The chat roulette scene acts as a great display of what that site is like.  It played well portraying the two types of mindsets that people have on the site.  It’s either funny and entertaining (despite mostly being men’s penises) like Cartman thinks or it’s stupid and a waste of time like Kyle states.  But my favorite bit is Cartman’s video podcast segment Mad Friends, a hysterical parody of the show Mad Money.  In the age of social media having as many friends/followers as you can is key and acts almost as a currency that determines your social status.  The more friends you have the more popular and valuable your account is.  This is a pitch perfect representation and by far one of the funniest bits in the episode.

Where the episode doesn’t succeed as much is it paints Facebook in a one sided role as a time waster when there are actually good and useful aspects to it.  Typically South Park does a good job at balancing issues, but in this case they took the easy way out in just bashing on the social media website.  The Tron parody also felt kind of weak as it never really lead to anything. It seemed more of like it was a cool idea that they liked and was thrown in quickly without any true purpose to it. Showing the inside of Facebook as a Tron like world didn’t do anything to further the commentary on the site other than the simple notion that the profile takes over the user, which is something that already came across pretty well in the way the townsfolk acted.

“It’s A Jersey Thing”

When I finished watching this episode and went to write this response my immediate reaction was the same as Mr. Garrison, Chef, and South Park Jesus: “I’m not going to touch that with a twenty foot pole!”  Of course I actually am, but it’s hard to have any other response at the sight of the suicide planes and ending assassination.  The first half of the episode seemed like typical South Park fare.  An outside comes to South Park, interacts with the townsfolk, an issue appears between them, and soon the issue blows into an entire town affair.  The topic this time covering the recent coverage of trashy New Jersey based reality shows such as Real Housewives of New Jersey and Jersey Shore.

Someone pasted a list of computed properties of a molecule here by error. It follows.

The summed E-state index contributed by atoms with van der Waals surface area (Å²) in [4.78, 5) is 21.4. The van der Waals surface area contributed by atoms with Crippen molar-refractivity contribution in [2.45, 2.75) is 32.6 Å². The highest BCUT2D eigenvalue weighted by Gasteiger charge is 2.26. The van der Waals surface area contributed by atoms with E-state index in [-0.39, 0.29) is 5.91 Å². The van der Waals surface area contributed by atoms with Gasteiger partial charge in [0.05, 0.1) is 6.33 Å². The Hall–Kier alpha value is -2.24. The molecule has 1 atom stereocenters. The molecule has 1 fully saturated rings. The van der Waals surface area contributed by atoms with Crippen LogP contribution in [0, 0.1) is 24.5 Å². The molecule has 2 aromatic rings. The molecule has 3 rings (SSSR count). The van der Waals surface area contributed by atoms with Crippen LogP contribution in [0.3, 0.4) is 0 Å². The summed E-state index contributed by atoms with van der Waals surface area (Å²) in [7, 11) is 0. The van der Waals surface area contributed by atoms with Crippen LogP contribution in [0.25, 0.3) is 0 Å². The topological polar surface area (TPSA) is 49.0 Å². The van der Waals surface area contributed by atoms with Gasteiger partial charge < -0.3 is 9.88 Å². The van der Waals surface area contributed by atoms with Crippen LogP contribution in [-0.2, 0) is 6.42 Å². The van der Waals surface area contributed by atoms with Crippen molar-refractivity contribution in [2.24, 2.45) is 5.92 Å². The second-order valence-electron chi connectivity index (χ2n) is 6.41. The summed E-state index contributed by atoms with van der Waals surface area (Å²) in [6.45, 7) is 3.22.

The show successful tackles the issue showing how much these shows have taken a hold the media with their quick rise to cultural fame as Jersey seems to spread rapidly out of no where.  One character arrives in South Park and right after a ton of New Jerseyans show up representing how one show became big and then all of a sudden there became a bunch of them.  The issue of New Jersey taking over also happens hastily just like the out of nowhere popularity of programming such as Jersey Shore.

The episode takes a huge divergence with the introduction of al-Qaeda and Osama bin Laden who upon seeing the horror of Jersey Shore realize they have no choice but to team up and help America.  It felt like an odd addition to the show, one that is instantly political, and yet in the instance it’s used, not very political at all.  Little meaning appears on the surface level to be meant with the addition of terrorist organizations, except other than saying this excuse for “entertainment” is so terrible that it’s in ways worse than terrorism.

It was shocking to see South Park be so grateful and thankful to Osama bin Laden, declaring him a hero for stopping New Jersey’s invasion, but by killing him off at the very end acts a null and void of what came before it.  Randy enthusiastically proclaims, “We got him,” the moment bin Laden is shot showing nothing has really changed.  It comes off almost as if Matt Stone and Trey Parker were trying to be shocking but at the same time not create too much of a controversy.  By killing bin Laden they avoid creating a message saying terrorists aren’t that bad and we should just team up with them.  It feels almost like a safe way out and the whole idea of terrorists stropping the spread of New Jersey feels a bit like a cop out, albeit surprising and quite funny.

One final thing to note is that many of the people spoofed in the episode have responded positively to the episode in real life finding their South Park versions quite humorous, thus proving Mrs. Broflovski right, “You can’t just tell people from Jersey you don’t like them. No matter how obnoxious they are, they will convince themselves that you all actually think they’re cool.”